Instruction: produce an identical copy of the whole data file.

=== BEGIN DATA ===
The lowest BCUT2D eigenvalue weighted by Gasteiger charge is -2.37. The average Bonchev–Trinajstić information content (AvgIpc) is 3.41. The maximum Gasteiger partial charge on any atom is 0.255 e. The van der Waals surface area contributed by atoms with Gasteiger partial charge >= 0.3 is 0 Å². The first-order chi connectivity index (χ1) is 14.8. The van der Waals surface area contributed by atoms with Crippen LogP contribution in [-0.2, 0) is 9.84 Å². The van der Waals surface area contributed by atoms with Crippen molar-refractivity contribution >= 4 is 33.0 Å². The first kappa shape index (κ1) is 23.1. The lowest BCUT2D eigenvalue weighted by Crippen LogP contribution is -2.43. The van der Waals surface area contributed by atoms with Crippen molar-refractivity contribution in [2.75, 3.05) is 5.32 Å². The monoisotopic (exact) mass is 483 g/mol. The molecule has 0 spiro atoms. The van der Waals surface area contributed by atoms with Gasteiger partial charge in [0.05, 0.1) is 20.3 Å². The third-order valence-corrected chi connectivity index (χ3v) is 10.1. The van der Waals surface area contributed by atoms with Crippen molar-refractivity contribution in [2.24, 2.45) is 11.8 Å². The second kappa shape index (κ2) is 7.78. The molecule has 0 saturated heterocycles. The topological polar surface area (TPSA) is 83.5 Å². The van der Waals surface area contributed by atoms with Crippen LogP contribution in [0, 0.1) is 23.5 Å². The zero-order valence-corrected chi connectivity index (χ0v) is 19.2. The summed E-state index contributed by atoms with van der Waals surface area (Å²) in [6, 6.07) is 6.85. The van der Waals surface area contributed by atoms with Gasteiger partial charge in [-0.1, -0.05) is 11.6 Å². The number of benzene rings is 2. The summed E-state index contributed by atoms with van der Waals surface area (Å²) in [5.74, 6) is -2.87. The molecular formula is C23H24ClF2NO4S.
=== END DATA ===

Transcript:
The lowest BCUT2D eigenvalue weighted by Gasteiger charge is -2.37. The average Bonchev–Trinajstić information content (AvgIpc) is 3.41. The maximum Gasteiger partial charge on any atom is 0.255 e. The van der Waals surface area contributed by atoms with Gasteiger partial charge >= 0.3 is 0 Å². The first-order chi connectivity index (χ1) is 14.8. The van der Waals surface area contributed by atoms with Crippen LogP contribution in [-0.2, 0) is 9.84 Å². The van der Waals surface area contributed by atoms with Crippen molar-refractivity contribution >= 4 is 33.0 Å². The first kappa shape index (κ1) is 23.1. The lowest BCUT2D eigenvalue weighted by Crippen LogP contribution is -2.43. The van der Waals surface area contributed by atoms with Crippen molar-refractivity contribution in [2.75, 3.05) is 5.32 Å². The monoisotopic (exact) mass is 483 g/mol. The molecule has 0 spiro atoms. The van der Waals surface area contributed by atoms with Gasteiger partial charge in [0.05, 0.1) is 20.3 Å². The third-order valence-corrected chi connectivity index (χ3v) is 10.1. The van der Waals surface area contributed by atoms with Crippen molar-refractivity contribution in [2.24, 2.45) is 11.8 Å². The second kappa shape index (κ2) is 7.78. The molecule has 0 saturated heterocycles. The topological polar surface area (TPSA) is 83.5 Å². The van der Waals surface area contributed by atoms with Crippen LogP contribution in [0, 0.1) is 23.5 Å². The zero-order valence-corrected chi connectivity index (χ0v) is 19.2. The summed E-state index contributed by atoms with van der Waals surface area (Å²) in [6, 6.07) is 6.85. The van der Waals surface area contributed by atoms with Gasteiger partial charge in [-0.1, -0.05) is 11.6 Å². The number of benzene rings is 2. The summed E-state index contributed by atoms with van der Waals surface area (Å²) in [5.74, 6) is -2.87. The molecular formula is C23H24ClF2NO4S.